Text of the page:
Keith Reimink proves in “No horizon anymore: a year long journey at the bottom of the world,” that one doesn’t need fancy equipment or money to make a gripping documentary. Using a do-it-yourself approach, a $300 Sony handycam with no interchangeable lenses, auto focus, and a camera microphone, Reimink shows an inside peek into Antarctica where he was a chef, following members of the winter-over crew as they share their views on the interactions, people, environment and science that takes place where less than 2,000 people have spent the austral winter at the Sole Pole Station.
“I didn’t plan on making a film,” Reimink said. “I wanted the footage for myself to remember my experience.” Four terabytes of high definition footage and one year later, Reimink decided to put it together and three years later tried his hand at a documentary.
Director David Driver brought his wife and child on Friday’s hike. His film, “Way of Life,” was filmed in the U.S., India, and Nepal, and tells the story of Michael Daube, a young man with modest means from small town America who finds a valuable piece of art in the garbage, sells it, and builds a hospital in India. Driver said the film is about how a single altruistic gesture can evolve into a richly satisfying way of life.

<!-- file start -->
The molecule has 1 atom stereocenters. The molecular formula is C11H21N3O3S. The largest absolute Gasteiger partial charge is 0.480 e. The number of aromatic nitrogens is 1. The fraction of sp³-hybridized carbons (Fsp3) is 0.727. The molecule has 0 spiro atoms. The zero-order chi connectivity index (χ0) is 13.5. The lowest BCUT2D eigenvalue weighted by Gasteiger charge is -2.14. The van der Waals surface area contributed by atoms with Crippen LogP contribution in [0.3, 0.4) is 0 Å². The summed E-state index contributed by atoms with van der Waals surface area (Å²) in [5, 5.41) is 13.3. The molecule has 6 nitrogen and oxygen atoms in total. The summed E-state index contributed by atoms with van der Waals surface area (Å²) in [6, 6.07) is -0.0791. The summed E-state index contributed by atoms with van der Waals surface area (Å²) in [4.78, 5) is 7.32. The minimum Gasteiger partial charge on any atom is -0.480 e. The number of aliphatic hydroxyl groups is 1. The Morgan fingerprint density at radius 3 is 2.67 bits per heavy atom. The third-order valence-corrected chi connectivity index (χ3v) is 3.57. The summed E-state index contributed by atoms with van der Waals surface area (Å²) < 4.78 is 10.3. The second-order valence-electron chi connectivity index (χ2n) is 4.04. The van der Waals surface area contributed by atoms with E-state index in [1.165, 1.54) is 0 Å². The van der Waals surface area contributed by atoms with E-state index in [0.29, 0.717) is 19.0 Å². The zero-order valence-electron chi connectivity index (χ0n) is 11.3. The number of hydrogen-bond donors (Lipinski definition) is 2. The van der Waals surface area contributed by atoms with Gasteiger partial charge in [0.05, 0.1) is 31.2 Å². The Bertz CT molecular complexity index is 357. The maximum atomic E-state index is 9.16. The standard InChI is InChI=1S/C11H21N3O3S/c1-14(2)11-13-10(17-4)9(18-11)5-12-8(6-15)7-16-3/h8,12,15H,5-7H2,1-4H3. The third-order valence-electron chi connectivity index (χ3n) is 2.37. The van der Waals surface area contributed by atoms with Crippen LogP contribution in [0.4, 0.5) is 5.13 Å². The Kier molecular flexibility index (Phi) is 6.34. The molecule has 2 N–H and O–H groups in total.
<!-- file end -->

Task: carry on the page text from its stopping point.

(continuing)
As the group made their way down one of Zion’s scenic paths, everyone stopped suddenly – as often happens in Zion – and pulled out cell phones and took photos of a friendly squirrel basking in the attention of a photo-op.
Penelope Eicher and Tim Eicher founded the “Heart Walk Foundation” based in Southern Utah which inspired the film, “Heart of the Andes,” directed by Melynda Thorpe Burt, about the Q’ero Tribes struggling to survive in Peru.
“When we think of culture we think of dancing, music, and food,” Eicher said. “But it’s deeper than that. It’s how we see our place in the world. The meaning of our existence and what we pass onto the next generation.”
Currently the Q’ero tribe is struggling to grow potato crops to survive on for the next year.
More than 800 films have been submitted from filmmakers in more than 60 countries to the festival since its inception in 2009. The weeklong experience provided the audience with a variety of panels and presentations and the opportunity to meet various directors and producers from all over the world.